As the countdown moves into its final year before the Feb. 17, 2009 completion of the digital television transition, International CES will become the launch pad for a host of new digital television products and technologies.
It is also expected to bring a cross section of government and consumer advocacy leaders, who will seek show's spotlight to U.S. residents aware that they have to prepare now for the cutoff of analog TV broadcasting, or risk having their TV screens go dark next winter.
The government DTV converter box coupon program will be a hot topic, as will the assortment of qualifying digital-to-analog TV tuners that are intended as the salvation of income restricted residents or otherwise uncaring analog TV holdouts.
Internet TV will make its return to the halls of the International CES next month, as several manufacturers plan to follow Sony and HP's lead in delivering sets designed to connect directly to the Internet to access a range of new content offerings.
The feature, which some manufacturers are pairing with movie download service providers such as CinemaNow, offer a new dimension to the ill-fated PC/TV convergence attempts of the Nineties. The difference, some manufacturers said, is wide spread availability of broadband access and entertainment-oriented applications that don't rely merely on turning the TV set into a surrogate PC for email and Web browsing.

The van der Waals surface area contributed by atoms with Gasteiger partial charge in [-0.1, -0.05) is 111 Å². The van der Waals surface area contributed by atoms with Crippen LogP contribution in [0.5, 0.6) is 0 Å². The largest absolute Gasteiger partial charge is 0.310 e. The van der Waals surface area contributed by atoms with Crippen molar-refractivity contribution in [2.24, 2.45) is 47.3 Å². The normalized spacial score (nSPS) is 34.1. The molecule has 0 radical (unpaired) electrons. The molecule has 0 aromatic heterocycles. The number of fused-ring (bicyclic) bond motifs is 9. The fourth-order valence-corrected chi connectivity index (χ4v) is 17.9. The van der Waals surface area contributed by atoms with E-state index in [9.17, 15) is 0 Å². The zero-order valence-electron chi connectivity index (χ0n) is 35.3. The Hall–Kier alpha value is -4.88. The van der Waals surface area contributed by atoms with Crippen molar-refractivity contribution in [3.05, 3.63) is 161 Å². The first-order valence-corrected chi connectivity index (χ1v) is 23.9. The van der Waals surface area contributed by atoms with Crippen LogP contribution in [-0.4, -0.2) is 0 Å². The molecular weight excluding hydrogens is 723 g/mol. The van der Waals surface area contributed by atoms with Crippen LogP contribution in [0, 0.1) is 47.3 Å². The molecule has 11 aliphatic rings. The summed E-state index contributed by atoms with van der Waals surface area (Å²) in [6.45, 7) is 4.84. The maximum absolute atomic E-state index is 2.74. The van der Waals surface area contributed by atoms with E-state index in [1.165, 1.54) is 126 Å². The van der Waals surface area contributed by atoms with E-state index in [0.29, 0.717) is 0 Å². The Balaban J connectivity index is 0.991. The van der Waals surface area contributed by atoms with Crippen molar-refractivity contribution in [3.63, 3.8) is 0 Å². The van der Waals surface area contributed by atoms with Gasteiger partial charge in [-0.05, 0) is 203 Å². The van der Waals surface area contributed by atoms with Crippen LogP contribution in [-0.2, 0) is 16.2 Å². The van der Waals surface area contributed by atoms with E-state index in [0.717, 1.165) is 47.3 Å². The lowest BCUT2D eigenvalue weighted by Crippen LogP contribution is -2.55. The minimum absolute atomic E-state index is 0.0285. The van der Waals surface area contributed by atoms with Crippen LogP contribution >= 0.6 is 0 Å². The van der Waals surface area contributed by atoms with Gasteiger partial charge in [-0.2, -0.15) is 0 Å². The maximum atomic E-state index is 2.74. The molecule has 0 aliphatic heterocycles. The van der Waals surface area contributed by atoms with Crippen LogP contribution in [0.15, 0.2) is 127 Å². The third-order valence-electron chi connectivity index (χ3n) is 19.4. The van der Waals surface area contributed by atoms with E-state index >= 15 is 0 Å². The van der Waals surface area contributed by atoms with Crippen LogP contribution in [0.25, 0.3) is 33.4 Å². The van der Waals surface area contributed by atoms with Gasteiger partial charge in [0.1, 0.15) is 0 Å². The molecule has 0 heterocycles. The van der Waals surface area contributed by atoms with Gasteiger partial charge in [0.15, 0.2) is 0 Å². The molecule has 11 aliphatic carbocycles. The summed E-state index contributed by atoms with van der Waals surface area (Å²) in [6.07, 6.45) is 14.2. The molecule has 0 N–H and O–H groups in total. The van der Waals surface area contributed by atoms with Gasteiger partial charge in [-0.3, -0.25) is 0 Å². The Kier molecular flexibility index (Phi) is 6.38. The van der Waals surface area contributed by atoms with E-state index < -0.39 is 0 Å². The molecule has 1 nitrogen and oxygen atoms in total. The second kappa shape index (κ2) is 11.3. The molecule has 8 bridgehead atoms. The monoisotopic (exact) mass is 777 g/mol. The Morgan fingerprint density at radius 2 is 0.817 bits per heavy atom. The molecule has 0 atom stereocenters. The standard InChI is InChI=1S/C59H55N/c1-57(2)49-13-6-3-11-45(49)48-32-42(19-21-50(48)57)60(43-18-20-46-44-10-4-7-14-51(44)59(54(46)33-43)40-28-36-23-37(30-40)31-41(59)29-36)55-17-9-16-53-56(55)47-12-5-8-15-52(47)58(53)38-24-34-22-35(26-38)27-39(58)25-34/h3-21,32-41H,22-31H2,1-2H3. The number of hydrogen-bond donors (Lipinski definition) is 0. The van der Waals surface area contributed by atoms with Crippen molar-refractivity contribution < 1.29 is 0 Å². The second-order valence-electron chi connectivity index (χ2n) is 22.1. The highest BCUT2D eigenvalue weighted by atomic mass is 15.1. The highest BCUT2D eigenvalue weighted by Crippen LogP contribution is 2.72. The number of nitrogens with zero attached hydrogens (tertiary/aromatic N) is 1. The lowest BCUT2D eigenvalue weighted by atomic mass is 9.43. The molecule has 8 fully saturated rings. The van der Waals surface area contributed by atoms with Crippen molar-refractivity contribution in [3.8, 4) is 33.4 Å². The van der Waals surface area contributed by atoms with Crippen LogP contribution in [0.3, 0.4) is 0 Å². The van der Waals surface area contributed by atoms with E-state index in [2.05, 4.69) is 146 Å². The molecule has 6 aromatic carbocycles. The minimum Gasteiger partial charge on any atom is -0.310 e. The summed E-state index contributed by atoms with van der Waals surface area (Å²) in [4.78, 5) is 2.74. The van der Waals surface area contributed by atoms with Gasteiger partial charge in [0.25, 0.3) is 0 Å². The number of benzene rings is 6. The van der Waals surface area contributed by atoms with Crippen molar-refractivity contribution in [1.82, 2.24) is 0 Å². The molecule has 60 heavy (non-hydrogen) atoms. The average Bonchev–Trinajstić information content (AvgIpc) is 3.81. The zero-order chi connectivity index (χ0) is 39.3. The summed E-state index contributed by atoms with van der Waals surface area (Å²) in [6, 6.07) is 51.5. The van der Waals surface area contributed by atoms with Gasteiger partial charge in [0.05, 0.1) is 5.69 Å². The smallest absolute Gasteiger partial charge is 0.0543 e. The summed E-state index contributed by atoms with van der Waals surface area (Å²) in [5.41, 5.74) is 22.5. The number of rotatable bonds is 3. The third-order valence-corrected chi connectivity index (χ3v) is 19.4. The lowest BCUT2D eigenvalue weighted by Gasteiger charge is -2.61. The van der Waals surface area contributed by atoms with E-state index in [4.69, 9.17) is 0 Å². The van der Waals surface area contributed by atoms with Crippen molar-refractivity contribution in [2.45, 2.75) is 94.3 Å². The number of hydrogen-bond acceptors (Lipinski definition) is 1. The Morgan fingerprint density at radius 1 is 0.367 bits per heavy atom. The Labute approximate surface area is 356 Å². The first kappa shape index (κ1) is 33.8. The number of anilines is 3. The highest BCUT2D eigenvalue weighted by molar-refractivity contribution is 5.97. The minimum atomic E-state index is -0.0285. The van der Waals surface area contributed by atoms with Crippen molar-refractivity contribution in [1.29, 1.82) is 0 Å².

TVs won't be the only devices tied to the Internet umbilical cord at this year's show. Expect to see the high-definition video disc format war advance to a new front as the HD DVD camp boasts about the capabilities of new high-def movie titles with interactive Web-enabled extras that can be downloaded via an Ethernet port in part through that format's HDi system.
Having had to sit back and listen to the boasts of their Web-enabled competition for the past several months, the Blu-ray Disc camp is also expected to get into the act with the introduction of new players supporting version 1.1 Blu-ray specs (for picture in picture running commentaries) and that format's BD Live Web access capability.
Other video trends to look for at this year's show will be a major expansion in the assortment of high-definition TV sets supporting Full HD 1080p resolution, driving prices lower. Plasma makers in particular will be embracing 1080p in a big way this year, as they attempt to rebuff LCD advances into big screen sizes.
Meanwhile, in LCD TV thin will be in as some manufacturers are expected to show new super thin panels that can shave several inches off the already thin depth of flat-panel screens, while many first and second tier manufacturers expand the trend of offering new narrow bezel styling designs.
Rear-projection HDTV, which continues to struggle in the flat-panel onslaught, will be showing new techniques to keep the technology going — including more models using alternate lighting systems such as LED and laser arrays, while demonstrating the latest spin on an old attempt at 3-D vision (expect some plasma makers to go with 3-D as "Beowulf" drives audiences bug-eyed in specially equipped movie theaters).
Also expected at this year's show are the first fruits in next generation video display technologies such as OLED TVs that promise virtually paper thin panels with very high brightness and contrast levels. Though small at first, these new displays are expected to grow in size and popularity, and could eventually yield the first flexible screens promising a host of new applications.